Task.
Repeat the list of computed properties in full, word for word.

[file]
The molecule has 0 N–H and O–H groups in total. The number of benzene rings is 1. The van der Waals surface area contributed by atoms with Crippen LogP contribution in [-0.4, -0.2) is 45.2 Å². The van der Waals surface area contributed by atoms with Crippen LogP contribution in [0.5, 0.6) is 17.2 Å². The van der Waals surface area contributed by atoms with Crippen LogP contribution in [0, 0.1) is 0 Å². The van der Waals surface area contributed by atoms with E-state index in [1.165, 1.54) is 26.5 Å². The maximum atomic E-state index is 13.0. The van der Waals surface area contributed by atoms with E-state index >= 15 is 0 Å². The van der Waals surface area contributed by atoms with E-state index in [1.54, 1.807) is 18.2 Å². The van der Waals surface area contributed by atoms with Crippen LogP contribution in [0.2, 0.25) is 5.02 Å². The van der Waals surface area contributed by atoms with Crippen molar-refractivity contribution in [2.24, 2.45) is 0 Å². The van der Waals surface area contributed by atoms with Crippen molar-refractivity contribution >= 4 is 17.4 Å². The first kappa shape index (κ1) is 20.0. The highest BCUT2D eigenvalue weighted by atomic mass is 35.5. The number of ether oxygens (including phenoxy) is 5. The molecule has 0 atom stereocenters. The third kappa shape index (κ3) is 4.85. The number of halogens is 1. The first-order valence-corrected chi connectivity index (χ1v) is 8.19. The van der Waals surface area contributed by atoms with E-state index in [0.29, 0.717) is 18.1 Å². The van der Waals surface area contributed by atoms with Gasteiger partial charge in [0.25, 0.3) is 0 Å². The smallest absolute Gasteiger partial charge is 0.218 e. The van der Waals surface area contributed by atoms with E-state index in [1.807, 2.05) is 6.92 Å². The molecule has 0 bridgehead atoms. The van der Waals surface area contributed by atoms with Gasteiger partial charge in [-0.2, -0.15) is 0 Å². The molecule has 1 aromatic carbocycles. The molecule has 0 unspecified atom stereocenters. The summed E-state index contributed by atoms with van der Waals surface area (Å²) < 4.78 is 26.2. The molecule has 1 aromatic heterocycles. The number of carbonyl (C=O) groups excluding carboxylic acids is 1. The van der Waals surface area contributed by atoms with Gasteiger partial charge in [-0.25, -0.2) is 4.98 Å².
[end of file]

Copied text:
The molecule has 0 N–H and O–H groups in total. The number of benzene rings is 1. The van der Waals surface area contributed by atoms with Crippen LogP contribution in [-0.4, -0.2) is 45.2 Å². The van der Waals surface area contributed by atoms with Crippen LogP contribution in [0.5, 0.6) is 17.2 Å². The van der Waals surface area contributed by atoms with Crippen LogP contribution in [0, 0.1) is 0 Å². The van der Waals surface area contributed by atoms with E-state index in [1.165, 1.54) is 26.5 Å². The maximum atomic E-state index is 13.0. The van der Waals surface area contributed by atoms with E-state index >= 15 is 0 Å². The van der Waals surface area contributed by atoms with E-state index in [1.54, 1.807) is 18.2 Å². The van der Waals surface area contributed by atoms with Crippen LogP contribution in [0.2, 0.25) is 5.02 Å². The van der Waals surface area contributed by atoms with Crippen molar-refractivity contribution in [2.24, 2.45) is 0 Å². The van der Waals surface area contributed by atoms with Crippen molar-refractivity contribution >= 4 is 17.4 Å². The first kappa shape index (κ1) is 20.0. The highest BCUT2D eigenvalue weighted by atomic mass is 35.5. The number of ether oxygens (including phenoxy) is 5. The molecule has 0 atom stereocenters. The third kappa shape index (κ3) is 4.85. The number of halogens is 1. The first-order valence-corrected chi connectivity index (χ1v) is 8.19. The van der Waals surface area contributed by atoms with E-state index in [0.29, 0.717) is 18.1 Å². The van der Waals surface area contributed by atoms with Gasteiger partial charge in [0.25, 0.3) is 0 Å². The smallest absolute Gasteiger partial charge is 0.218 e. The van der Waals surface area contributed by atoms with E-state index in [1.807, 2.05) is 6.92 Å². The molecule has 0 bridgehead atoms. The van der Waals surface area contributed by atoms with Gasteiger partial charge in [-0.2, -0.15) is 0 Å². The molecule has 1 aromatic carbocycles. The molecule has 0 unspecified atom stereocenters. The summed E-state index contributed by atoms with van der Waals surface area (Å²) < 4.78 is 26.2. The molecule has 1 aromatic heterocycles. The number of carbonyl (C=O) groups excluding carboxylic acids is 1. The van der Waals surface area contributed by atoms with Gasteiger partial charge in [-0.25, -0.2) is 4.98 Å².